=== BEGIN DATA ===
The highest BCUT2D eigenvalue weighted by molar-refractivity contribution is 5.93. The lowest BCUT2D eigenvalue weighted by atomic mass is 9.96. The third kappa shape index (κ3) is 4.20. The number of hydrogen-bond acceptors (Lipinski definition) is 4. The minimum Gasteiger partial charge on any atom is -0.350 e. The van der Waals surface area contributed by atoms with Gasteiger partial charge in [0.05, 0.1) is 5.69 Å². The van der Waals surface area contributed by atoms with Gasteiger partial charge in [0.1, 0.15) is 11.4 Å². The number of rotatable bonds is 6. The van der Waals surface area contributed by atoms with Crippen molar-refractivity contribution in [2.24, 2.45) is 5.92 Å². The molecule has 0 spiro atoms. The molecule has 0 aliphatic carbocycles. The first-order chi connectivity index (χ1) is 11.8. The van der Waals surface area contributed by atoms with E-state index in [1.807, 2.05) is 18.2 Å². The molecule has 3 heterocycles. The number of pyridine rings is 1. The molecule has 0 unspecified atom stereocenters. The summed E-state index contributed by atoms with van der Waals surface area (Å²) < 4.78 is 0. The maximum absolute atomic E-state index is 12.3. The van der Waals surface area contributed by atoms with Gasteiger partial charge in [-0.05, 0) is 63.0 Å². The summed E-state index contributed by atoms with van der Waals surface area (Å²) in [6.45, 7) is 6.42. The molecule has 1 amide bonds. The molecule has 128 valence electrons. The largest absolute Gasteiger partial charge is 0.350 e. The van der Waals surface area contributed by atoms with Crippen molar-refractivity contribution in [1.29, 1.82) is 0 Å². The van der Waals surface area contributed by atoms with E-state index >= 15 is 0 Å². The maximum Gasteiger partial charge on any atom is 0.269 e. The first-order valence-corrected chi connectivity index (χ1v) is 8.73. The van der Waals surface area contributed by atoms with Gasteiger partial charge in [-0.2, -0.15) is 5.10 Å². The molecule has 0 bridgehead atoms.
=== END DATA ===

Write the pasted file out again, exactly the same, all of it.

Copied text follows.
The highest BCUT2D eigenvalue weighted by molar-refractivity contribution is 5.93. The lowest BCUT2D eigenvalue weighted by atomic mass is 9.96. The third kappa shape index (κ3) is 4.20. The number of hydrogen-bond acceptors (Lipinski definition) is 4. The minimum Gasteiger partial charge on any atom is -0.350 e. The van der Waals surface area contributed by atoms with Gasteiger partial charge in [0.05, 0.1) is 5.69 Å². The van der Waals surface area contributed by atoms with Gasteiger partial charge in [0.1, 0.15) is 11.4 Å². The number of rotatable bonds is 6. The van der Waals surface area contributed by atoms with Crippen molar-refractivity contribution in [2.24, 2.45) is 5.92 Å². The molecule has 0 spiro atoms. The molecule has 0 aliphatic carbocycles. The first-order chi connectivity index (χ1) is 11.8. The van der Waals surface area contributed by atoms with E-state index in [1.807, 2.05) is 18.2 Å². The molecule has 3 heterocycles. The number of pyridine rings is 1. The molecule has 0 unspecified atom stereocenters. The summed E-state index contributed by atoms with van der Waals surface area (Å²) < 4.78 is 0. The maximum absolute atomic E-state index is 12.3. The van der Waals surface area contributed by atoms with Gasteiger partial charge in [-0.05, 0) is 63.0 Å². The summed E-state index contributed by atoms with van der Waals surface area (Å²) in [6.45, 7) is 6.42. The molecule has 1 amide bonds. The molecule has 128 valence electrons. The largest absolute Gasteiger partial charge is 0.350 e. The van der Waals surface area contributed by atoms with Crippen molar-refractivity contribution in [1.29, 1.82) is 0 Å². The van der Waals surface area contributed by atoms with E-state index >= 15 is 0 Å². The maximum Gasteiger partial charge on any atom is 0.269 e. The first-order valence-corrected chi connectivity index (χ1v) is 8.73. The van der Waals surface area contributed by atoms with Gasteiger partial charge in [-0.2, -0.15) is 5.10 Å². The molecule has 0 bridgehead atoms.